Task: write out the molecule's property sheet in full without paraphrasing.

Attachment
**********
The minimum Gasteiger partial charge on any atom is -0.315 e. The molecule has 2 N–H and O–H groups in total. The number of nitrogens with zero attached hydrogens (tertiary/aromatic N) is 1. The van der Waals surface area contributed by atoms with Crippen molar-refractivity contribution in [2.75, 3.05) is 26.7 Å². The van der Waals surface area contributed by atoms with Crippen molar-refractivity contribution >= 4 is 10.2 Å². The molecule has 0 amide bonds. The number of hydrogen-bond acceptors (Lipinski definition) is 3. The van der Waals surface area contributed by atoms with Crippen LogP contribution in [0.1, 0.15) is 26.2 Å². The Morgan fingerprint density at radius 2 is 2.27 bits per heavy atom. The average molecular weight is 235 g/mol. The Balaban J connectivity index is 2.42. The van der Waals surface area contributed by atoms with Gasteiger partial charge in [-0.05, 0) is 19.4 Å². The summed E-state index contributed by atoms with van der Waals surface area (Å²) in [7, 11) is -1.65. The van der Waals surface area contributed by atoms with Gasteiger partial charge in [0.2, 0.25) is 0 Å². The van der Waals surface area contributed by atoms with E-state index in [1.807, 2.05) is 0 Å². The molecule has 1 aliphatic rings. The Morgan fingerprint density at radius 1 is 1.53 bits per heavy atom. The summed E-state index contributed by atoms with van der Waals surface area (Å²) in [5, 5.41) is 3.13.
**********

The minimum Gasteiger partial charge on any atom is -0.315 e. The molecule has 2 N–H and O–H groups in total. The number of nitrogens with zero attached hydrogens (tertiary/aromatic N) is 1. The van der Waals surface area contributed by atoms with Crippen molar-refractivity contribution in [2.75, 3.05) is 26.7 Å². The van der Waals surface area contributed by atoms with Crippen molar-refractivity contribution >= 4 is 10.2 Å². The molecule has 0 amide bonds. The number of hydrogen-bond acceptors (Lipinski definition) is 3. The van der Waals surface area contributed by atoms with Crippen LogP contribution in [0.1, 0.15) is 26.2 Å². The Morgan fingerprint density at radius 2 is 2.27 bits per heavy atom. The average molecular weight is 235 g/mol. The Balaban J connectivity index is 2.42. The van der Waals surface area contributed by atoms with Gasteiger partial charge in [-0.05, 0) is 19.4 Å². The summed E-state index contributed by atoms with van der Waals surface area (Å²) in [7, 11) is -1.65. The van der Waals surface area contributed by atoms with Gasteiger partial charge in [0.2, 0.25) is 0 Å². The van der Waals surface area contributed by atoms with E-state index in [1.807, 2.05) is 0 Å². The molecule has 1 aliphatic rings. The Morgan fingerprint density at radius 1 is 1.53 bits per heavy atom. The summed E-state index contributed by atoms with van der Waals surface area (Å²) in [5, 5.41) is 3.13.